The cerebellum, a cauliflower-shaped region at the back of the brain, does not fare well in the zombie brain, either. The cerebellum is involved in functions such as coordination, timing, motor control and language -- all areas in which zombies exhibit behavioral problems. In fact, Mr. Verstynen says that the gait of slow zombies is similar to that of people with ataxia, a degenerative disorder linked to the cerebellum. "We took out the cerebellum in the zombie brain, but if your cerebellum was atrophied to that degree, you'd be dead."
Even in the slow zombie brain, however, a significant amount of brain matter remains. "We teach not just by what areas are damaged, but by what areas are also supposedly spared," Mr. Verstynen says. Thus the visual, auditory, motor, and somatosensory cortices remain intact, since zombies can see, hear, move around, and respond to stimuli.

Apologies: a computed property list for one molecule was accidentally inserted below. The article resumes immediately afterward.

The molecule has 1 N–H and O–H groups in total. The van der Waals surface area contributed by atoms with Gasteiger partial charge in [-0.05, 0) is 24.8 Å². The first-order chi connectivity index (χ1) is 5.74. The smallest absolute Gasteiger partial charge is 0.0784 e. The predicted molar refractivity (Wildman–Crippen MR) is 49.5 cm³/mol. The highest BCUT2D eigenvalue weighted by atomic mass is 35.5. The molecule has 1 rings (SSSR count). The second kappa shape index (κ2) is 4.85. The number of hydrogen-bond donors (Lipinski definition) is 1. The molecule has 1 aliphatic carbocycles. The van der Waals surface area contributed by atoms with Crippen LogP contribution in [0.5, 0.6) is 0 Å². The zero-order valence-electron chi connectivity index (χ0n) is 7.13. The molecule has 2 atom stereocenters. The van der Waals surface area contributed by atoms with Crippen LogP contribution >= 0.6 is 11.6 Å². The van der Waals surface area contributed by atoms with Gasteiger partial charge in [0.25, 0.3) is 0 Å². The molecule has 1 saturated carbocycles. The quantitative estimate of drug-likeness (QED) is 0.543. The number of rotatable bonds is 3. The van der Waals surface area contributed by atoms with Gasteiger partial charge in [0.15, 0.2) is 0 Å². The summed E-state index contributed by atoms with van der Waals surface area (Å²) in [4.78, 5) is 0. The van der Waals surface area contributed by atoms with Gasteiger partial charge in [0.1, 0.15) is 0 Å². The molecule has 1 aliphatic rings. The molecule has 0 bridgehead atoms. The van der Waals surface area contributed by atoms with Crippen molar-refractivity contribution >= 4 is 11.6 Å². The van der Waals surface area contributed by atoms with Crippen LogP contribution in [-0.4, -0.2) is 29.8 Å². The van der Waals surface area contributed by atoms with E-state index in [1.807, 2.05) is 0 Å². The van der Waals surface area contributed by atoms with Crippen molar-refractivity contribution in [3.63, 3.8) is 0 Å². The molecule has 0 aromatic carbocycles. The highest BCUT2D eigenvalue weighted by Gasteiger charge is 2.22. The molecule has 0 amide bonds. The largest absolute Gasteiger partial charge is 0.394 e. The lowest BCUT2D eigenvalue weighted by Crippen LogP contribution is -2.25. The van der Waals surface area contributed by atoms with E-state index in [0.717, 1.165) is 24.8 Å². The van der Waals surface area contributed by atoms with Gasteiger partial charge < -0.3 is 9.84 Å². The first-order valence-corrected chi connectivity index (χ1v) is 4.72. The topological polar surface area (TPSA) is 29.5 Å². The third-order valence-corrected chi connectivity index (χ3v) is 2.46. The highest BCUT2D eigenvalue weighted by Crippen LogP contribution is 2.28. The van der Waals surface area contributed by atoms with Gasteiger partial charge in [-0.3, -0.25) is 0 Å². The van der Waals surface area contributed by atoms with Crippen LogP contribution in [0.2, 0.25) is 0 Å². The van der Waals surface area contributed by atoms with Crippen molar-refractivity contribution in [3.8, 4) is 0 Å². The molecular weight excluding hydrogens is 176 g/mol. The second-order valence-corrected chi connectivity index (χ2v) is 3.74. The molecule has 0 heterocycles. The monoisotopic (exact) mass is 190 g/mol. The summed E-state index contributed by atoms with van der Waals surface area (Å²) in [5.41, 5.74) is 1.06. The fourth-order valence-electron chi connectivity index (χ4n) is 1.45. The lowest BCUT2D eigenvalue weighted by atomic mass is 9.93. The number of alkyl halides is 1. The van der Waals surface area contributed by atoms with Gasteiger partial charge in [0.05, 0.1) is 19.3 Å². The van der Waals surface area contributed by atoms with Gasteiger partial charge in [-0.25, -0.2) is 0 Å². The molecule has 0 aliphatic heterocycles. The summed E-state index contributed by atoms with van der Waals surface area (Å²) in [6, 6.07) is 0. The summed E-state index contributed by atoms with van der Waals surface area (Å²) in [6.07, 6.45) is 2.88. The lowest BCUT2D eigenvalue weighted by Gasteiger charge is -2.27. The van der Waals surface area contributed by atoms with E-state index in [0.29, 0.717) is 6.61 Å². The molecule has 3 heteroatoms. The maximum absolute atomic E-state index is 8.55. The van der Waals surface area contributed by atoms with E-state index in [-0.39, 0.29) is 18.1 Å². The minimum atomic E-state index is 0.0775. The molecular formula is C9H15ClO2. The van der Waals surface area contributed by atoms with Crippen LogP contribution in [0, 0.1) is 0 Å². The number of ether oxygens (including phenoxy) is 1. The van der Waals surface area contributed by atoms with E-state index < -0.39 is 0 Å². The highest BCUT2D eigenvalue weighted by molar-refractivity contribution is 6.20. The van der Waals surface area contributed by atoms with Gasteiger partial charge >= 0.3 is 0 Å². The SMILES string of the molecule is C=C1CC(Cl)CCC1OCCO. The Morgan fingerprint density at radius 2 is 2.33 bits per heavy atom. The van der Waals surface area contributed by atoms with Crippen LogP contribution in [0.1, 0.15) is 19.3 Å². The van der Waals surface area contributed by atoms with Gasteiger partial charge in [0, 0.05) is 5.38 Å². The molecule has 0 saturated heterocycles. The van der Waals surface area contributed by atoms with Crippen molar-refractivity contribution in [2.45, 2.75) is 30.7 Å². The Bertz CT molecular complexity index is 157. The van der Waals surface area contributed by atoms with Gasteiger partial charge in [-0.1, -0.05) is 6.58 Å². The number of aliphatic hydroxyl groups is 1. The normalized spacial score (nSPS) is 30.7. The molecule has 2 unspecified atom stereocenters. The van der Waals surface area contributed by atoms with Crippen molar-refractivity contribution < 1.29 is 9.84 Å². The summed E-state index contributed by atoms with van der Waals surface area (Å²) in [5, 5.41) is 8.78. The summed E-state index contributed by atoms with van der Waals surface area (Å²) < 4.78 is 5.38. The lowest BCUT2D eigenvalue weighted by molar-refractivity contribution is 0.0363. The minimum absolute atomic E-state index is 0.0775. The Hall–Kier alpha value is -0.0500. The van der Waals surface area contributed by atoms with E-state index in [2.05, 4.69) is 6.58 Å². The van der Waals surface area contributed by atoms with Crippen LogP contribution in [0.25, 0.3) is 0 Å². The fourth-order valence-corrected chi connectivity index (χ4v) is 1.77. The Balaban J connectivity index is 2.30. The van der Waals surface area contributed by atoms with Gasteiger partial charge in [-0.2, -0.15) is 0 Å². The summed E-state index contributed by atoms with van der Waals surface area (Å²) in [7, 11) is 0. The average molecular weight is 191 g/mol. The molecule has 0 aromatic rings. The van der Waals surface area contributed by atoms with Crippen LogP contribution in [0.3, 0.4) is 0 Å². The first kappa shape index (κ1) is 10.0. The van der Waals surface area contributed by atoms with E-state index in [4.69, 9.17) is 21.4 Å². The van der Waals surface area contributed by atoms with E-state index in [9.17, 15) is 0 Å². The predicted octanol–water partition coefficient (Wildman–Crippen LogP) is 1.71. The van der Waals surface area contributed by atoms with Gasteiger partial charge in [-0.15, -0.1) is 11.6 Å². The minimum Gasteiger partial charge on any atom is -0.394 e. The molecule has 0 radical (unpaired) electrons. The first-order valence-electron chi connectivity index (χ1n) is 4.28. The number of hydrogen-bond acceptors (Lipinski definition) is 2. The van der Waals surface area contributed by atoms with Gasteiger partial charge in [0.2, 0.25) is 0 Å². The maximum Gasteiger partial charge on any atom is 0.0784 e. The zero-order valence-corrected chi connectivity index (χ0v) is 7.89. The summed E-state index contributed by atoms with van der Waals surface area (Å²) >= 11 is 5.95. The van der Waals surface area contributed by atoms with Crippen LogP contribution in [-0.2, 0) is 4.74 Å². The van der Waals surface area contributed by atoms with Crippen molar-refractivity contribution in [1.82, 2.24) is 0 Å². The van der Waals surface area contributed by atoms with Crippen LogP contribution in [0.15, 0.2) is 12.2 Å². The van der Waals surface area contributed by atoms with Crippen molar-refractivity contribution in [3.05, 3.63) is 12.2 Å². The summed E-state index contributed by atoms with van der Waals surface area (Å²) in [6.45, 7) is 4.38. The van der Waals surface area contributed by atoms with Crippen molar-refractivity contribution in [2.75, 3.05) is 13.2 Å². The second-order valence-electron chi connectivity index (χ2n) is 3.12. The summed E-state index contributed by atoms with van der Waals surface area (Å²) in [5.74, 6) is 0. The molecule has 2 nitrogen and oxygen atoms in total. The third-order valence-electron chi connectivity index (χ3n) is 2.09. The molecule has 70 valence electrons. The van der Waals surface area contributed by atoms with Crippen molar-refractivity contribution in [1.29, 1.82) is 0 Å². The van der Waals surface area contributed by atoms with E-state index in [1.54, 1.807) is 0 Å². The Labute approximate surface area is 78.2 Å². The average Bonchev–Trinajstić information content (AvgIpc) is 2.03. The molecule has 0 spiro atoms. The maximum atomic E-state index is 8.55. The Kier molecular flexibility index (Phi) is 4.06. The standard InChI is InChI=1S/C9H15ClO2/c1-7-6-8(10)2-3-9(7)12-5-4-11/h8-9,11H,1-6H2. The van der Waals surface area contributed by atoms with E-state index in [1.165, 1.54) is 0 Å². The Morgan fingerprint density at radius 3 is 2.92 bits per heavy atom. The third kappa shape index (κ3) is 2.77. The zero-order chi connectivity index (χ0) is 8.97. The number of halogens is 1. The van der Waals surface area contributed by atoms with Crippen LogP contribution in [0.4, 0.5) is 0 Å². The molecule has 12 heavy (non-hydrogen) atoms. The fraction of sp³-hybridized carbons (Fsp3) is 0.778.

"Obviously zombies aren't real, so we're not necessarily needing to capture all the zombie behavior," Mr. Verstynen says. The researchers do, however, have a hypothesis that accounts for the behavior of both fast, modern zombies and more traditional, slow zombies. They jokingly call it the Time To Resurrection Hypothesis in a tongue-in-cheek nod to their field's penchant for labels.
The Time To Resurrection Hypothesis is based on hypoxic brain damage, or damage from lack of oxygen. The brain accounts for only a small percentage of the body's mass but uses about 20 percent to 25 percent of the body's oxygen and glucose. "You can think about the brain as being the U.S. of the global energy supply of the body," Mr. Verstynen explains. "So when you're starved for resources, tissue starts to die off relatively quickly in the brain." Thus, the longer it takes for a corpse to reawaken as a member of the undead, the more damaged the brain will be, and the slower the zombie.